Gibson ES-335 vs. 330 vs. 345...

Discussion in 'Guitars in General' started by markom89, Jan 2, 2008.


  1. markom89

    markom89 Senior Member

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    I've been wanting to get a vintage gibson es for some time now and have come to the conclusion that if I go vintage gibson, I'd like to get one of these 3 models. ES-335, ES-330 or ES-345. My question is: what are the main differences between the 3 models? I know that the 330 has P-90's, but is that the only difference? I also know that the 345 is more often than not a "blinged out" versio of a 335 w/the fancy stereo option, bigsby, etc... Why is that 330's and 345's are quite a bit cheaper than 335's, and lastly, what's a good year to look at for each model without having to spend 5 figures? :) Thanks in advance. Cheers.

    Marko M.

    P.S. You can post pictures if you like :)
     
  2. jackaroo

    jackaroo Member

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    In short-

    330 is fully hollow- 2 p90s

    335 is the classic semi-hollow 2 HB

    345 is a 335 with different inlays and a varitone & gold hardware

    355 is a 345 with block inlays and an ebony board

    In detail-

    http://www.provide.net/~cfh/gibson4.html
     
  3. loudstuff

    loudstuff Member

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    330 also joins the body at a different place than a 335 or 345. I think it joins at the 15th fret instead of the 19th, but I'm not sure.
     
  4. bilbal

    bilbal Member

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    Jackaroo:

    Great link to the Vintage Guitars Info website. Thanks for posting - sorry to interrupt - carry on fellas.

    Bill

     
  5. AaeCee

    AaeCee Member

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    EXCEPT...355s can come with or without a varitone and Bigsby. I have one with neither.
     
  6. MikeMcK

    MikeMcK Member

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    Partly because the 335 was used by some more famous players (Larry Carlton, Alex Lifeson), but partly because of the stereo wiring and Varitone on the 345 and 355. The first time I heard the term "tone suck" was in reference to a Varitone, and the stereo outputs could be a pain...if you only had a standard cable, you could only play through the neck pup.

    Lots of people just modded the 345s or 355s, but who really feels comfortable breaking a vintage solder joint? I had a '64 345. I lived with the Varitone and made a cable to counteract the stereo wiring. Wish I still had that one...

    Regarding years, the early 60's ones were infamous for very thin necks, but my '64 was the same way.
     
  7. jackaroo

    jackaroo Member

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    Like I said...

    In short.

    As for what years are good and cheap enough to get into. Basically after 64 things get more reasonable.

    I'd look for a 65 or 6 with pat# PUs that's been stoptailed. Should run about 3-6 K depending on the seller and the guitar itself.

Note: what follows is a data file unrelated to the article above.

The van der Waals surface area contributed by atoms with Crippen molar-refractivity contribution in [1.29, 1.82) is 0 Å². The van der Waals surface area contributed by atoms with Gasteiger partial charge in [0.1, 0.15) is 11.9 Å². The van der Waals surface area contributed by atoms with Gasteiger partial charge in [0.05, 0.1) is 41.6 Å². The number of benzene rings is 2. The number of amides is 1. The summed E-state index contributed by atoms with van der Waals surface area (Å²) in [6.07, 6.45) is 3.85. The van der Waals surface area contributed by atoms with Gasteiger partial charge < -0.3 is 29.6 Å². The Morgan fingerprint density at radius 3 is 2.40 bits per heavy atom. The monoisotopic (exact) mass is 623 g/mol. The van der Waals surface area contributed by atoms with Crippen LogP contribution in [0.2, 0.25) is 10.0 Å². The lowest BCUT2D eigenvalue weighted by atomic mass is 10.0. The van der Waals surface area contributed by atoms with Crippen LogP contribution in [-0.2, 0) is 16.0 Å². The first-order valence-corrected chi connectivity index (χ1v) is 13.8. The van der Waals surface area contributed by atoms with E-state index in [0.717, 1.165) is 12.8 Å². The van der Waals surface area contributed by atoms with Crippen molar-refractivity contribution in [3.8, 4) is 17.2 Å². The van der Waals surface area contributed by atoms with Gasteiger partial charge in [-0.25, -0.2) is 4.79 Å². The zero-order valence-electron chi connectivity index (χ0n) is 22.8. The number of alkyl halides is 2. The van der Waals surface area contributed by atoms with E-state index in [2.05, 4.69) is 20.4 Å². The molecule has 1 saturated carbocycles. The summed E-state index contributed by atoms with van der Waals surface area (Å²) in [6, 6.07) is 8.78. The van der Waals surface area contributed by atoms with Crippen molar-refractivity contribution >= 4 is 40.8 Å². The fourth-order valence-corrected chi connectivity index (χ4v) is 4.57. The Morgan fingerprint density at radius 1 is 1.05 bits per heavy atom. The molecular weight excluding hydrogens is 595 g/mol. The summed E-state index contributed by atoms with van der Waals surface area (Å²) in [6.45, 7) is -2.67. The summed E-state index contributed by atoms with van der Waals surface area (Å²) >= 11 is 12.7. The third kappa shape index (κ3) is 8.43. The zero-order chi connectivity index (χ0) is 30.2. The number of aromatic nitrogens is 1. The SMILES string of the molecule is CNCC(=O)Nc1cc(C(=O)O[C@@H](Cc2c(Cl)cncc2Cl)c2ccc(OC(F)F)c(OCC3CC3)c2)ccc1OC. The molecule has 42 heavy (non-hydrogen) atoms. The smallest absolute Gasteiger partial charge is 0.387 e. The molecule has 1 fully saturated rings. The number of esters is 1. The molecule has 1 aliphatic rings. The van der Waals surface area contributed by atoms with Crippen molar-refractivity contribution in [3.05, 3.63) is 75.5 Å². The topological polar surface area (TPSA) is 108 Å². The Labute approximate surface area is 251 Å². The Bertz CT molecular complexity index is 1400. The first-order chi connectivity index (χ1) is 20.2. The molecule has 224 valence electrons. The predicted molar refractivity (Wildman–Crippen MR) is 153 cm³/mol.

Here's mine

    [​IMG]
    [​IMG]

    [​IMG]
     
  8. Drew816

    Drew816 Supporting Member

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    Good advice on the above, if you're going 'vintage' then post '65 they get much less expensive especially if it's had the trapeze tailpiece removed (or some other mod's). My 65-68 (below with an RHH Gretsch) has an added toggle switch (ahhh the 70-80's!) which knocks down the value a bit but I actually dare I say, LIKE the trapeze setup and in comparison to other 335's found no practical difference in sustain or tone so I wouldn't discount them just for this reason. BUT they do have some goofy neck sizes so watch out, I like my 1 5/8 nut width with a full neck profile but many don't, if that's the case for you go 1969 or later as I believe the nut widths are much more commonly 1 11/16. I've played very few 'bad' 335's and I dig the looks of the 345's and 55's but the stereo stuff can be a hassle though easily tackled if need be.

    Buy one, you won't be sorry; I sold all my Les Pauls after I got my first vintage 335 (now just down to the one), they're worth it all the way around! Here's a nice one that we discussed on the forum quite a bit in another thread:

    Enjoy and good luck!!!

    http://www.thegearpage.net/board/showthread.php?t=331840&highlight=gibson+vintage


    [​IMG]
     
  9. Bluzeboy

    Bluzeboy Gold Supporting Member

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    The 60's slim taper necks didn't come into vogue until about 64 I thought. But I could be wrong. I have a couple of early 60's 345's and they have the "rounded" neck carve.
    The 330 neck joined at the 15th until about 67 or 68 (can't remember which) when it was moved to the 19th fret, thus the descriptions of "long neck" 330's.
     
  10. mad dog

    mad dog Silver Supporting Member

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    The 335s found much greater acceptance early on. It's one of the most toneful and versatile guitars ever IMHO. A classic. I don't know much about the 345 or 355, but thanking god right now I picked up a 335 (with issues) long ago. The pre-65 ones have soared in price, no way I'd go there. The '65 and '66 models I've seen have been excellent, by comparison, real vintage bargains. The narrower neck thing is an individual thing. My '66 is one comfortable playing, great-sounding instrument. Love those T-tops too! YMMV of course.